[nabs-l] struggling with Math

Kayla James christgirl813 at gmail.com
Sun Aug 28 18:39:51 UTC 2016


I know how to write in Nemeth. It's just trying to do it on my Apex is
a bit difficult. It's an Elementary/Intermediate Algebra class.

On 8/28/16, KENNEDY STOMBERG via NABS-L <nabs-l at nfbnet.org> wrote:
> Actually, it is perfect that Steve responded! Because he was the resource I
> was going to Point you too. He mentioned the NFB math list on NFB.net. That
> is definitely a good resource. And they might have more answers to the
> questions you're looking for. If you were trying to learn the basics of
> Nemith,I believe there are some cheat sheets out there that you can use this
> for specific math symbols. Can you tell me what type of math class you're
> taking? Is it algebra? Geometry? If you let me know, I might be able to find
> something for you for learning Nemith.
>
> Kennedy Stomberg
> (218)295-2391
>
>> On Aug 28, 2016, at 10:59 AM, Kayla James via NABS-L <nabs-l at nfbnet.org>
>> wrote:
>>
>> I am already in the Math class. It's my first college Math class and
>> my first one without Braille books and tactile aids. I only intend to
>> take any minimum required Math. Disability services said I'd get a
>> note taker, but they don't do readers for textbooks. So far, I've used
>> the scanner and WindowEyes at school to scan my work this week. School
>> started last Monday.
>>
>>> On 8/28/16, Steve Jacobson via NABS-L <nabs-l at nfbnet.org> wrote:
>>> Kayla,
>>>
>>> I majored in math many years ago before we had much of the current
>>> technology, but my interest in math has continued so I try to remain
>>> current.  I say this partly to let you know that blind people can do
>>> math
>>> and also to make the point that one sometimes has to look at all
>>> options,
>>> technical and nontechnical.
>>>
>>> Are you interested in math in a way that will cause you to take a lot of
>>> classes, or is your goal going to be to just get through the minimum
>>> requirements?  That will affect how you go about addressing this.
>>>
>>> First, to answer your specific question, it isn't the scanner that needs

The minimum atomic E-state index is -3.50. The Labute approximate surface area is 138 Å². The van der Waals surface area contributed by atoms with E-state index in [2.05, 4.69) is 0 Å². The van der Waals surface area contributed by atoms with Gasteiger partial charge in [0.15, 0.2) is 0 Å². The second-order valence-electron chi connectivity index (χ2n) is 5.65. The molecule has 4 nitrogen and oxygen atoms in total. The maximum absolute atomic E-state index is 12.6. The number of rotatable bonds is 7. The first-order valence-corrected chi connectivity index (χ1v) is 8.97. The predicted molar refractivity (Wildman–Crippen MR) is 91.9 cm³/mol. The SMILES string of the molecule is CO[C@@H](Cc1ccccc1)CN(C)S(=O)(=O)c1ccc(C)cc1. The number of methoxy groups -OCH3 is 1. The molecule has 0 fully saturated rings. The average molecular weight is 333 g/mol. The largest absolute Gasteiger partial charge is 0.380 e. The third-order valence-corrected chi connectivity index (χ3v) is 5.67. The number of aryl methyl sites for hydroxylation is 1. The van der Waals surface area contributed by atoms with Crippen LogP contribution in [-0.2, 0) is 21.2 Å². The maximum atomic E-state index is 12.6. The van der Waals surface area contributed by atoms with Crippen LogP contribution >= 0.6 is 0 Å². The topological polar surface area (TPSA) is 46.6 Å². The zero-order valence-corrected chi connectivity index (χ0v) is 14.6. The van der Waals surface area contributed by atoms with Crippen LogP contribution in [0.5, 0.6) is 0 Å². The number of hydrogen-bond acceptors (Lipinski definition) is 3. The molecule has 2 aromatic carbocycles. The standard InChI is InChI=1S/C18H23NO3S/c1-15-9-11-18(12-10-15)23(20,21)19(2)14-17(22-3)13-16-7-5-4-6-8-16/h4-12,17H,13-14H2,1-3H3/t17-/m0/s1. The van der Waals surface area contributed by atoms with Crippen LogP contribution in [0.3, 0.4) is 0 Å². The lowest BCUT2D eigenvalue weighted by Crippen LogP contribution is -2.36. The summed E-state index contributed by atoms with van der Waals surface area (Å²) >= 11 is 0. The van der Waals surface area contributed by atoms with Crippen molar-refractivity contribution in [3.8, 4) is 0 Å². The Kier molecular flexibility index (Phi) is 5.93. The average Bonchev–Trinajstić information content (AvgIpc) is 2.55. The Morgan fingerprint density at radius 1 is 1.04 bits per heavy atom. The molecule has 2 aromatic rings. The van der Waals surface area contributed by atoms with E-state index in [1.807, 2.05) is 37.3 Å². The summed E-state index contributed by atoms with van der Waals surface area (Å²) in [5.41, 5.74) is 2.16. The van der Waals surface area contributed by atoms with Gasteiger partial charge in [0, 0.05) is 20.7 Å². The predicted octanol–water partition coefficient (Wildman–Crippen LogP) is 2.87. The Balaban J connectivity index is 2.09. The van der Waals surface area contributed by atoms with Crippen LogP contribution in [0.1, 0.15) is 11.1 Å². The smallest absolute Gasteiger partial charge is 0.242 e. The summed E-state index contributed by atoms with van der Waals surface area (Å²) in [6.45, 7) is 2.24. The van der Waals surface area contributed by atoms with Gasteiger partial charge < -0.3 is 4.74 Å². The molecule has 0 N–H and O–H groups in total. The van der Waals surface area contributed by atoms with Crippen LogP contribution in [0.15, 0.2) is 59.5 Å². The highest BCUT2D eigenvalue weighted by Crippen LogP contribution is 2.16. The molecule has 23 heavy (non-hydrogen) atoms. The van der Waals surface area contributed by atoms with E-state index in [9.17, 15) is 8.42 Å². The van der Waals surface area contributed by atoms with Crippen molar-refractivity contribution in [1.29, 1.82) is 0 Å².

>>> to
>>> be able to deal with math, rather it is the OCR software.  There is a
>>> product for scanning math but it is quite expensive, and it doesn't just
>>> magically give you a perfectly accessible textbook.  From what I have
>>> heard,
>>> it is sometimes necessary to use that product together with other OCR
>>> products to get one accessible copy because other products recognize
>>> text
>>> better.  In addition, there are issues of how to display math so that it
>>> can
>>> be read by a screen reader and/or a Braille Note.  All of this can be
>>> done,
>>> and people who are heavily involved in math do this successfully.  There
>>> is
>>> a mathematical typesetting language called Latex, and many people learn
>>> to
>>> read that language directly and can get copies of math tests that way
>>> from
>>> publishers, and some of us have learned to write LATEX to create
>>> printouts.
>>> .  There is something called MATHML that can be made to be accessible.
>>> I
>>> am
>>> purposely not going into more detail because I don't think that will
>>> help
>>> right now, but I want you to know why it matters how interested you are
>>> in
>>> math.  We even have a separate list called BlindMath on NFBNET where
>>> math
>>> professionals deal with a lot of these topics.
>>>
>>> Having said all of this, what does this mean for you right now?  Are you
>>> working with a disabled Students' office on your campus?  What has
>>> already
>>> been done to find out what is available for you?  How are your braille
>>> skills in general?  I would caution you against feeling you have to